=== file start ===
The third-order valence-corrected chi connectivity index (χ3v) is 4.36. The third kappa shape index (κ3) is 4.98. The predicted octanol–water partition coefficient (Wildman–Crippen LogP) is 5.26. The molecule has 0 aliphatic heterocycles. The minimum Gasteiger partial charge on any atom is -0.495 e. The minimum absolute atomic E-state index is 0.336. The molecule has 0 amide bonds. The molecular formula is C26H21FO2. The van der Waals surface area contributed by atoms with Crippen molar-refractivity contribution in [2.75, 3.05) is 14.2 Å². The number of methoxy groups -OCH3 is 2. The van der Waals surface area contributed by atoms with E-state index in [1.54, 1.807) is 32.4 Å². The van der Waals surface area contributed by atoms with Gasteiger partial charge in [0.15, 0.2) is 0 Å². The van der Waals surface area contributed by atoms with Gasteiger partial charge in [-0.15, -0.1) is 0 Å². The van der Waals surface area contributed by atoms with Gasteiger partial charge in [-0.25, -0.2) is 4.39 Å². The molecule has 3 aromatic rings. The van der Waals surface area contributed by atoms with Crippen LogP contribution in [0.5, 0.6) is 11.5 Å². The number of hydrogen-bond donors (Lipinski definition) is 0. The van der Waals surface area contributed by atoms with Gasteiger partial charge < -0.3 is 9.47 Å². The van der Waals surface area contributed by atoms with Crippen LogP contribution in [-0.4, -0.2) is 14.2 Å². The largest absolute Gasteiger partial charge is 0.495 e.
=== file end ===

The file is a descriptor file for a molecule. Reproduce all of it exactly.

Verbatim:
The third-order valence-corrected chi connectivity index (χ3v) is 4.36. The third kappa shape index (κ3) is 4.98. The predicted octanol–water partition coefficient (Wildman–Crippen LogP) is 5.26. The molecule has 0 aliphatic heterocycles. The minimum Gasteiger partial charge on any atom is -0.495 e. The minimum absolute atomic E-state index is 0.336. The molecule has 0 amide bonds. The molecular formula is C26H21FO2. The van der Waals surface area contributed by atoms with Crippen molar-refractivity contribution in [2.75, 3.05) is 14.2 Å². The number of methoxy groups -OCH3 is 2. The van der Waals surface area contributed by atoms with E-state index in [1.54, 1.807) is 32.4 Å². The van der Waals surface area contributed by atoms with Gasteiger partial charge in [0.15, 0.2) is 0 Å². The van der Waals surface area contributed by atoms with Gasteiger partial charge in [-0.15, -0.1) is 0 Å². The van der Waals surface area contributed by atoms with Gasteiger partial charge in [-0.25, -0.2) is 4.39 Å². The molecule has 3 aromatic rings. The van der Waals surface area contributed by atoms with Crippen LogP contribution in [0.5, 0.6) is 11.5 Å². The number of hydrogen-bond donors (Lipinski definition) is 0. The van der Waals surface area contributed by atoms with Gasteiger partial charge < -0.3 is 9.47 Å². The van der Waals surface area contributed by atoms with Crippen LogP contribution in [-0.4, -0.2) is 14.2 Å². The largest absolute Gasteiger partial charge is 0.495 e.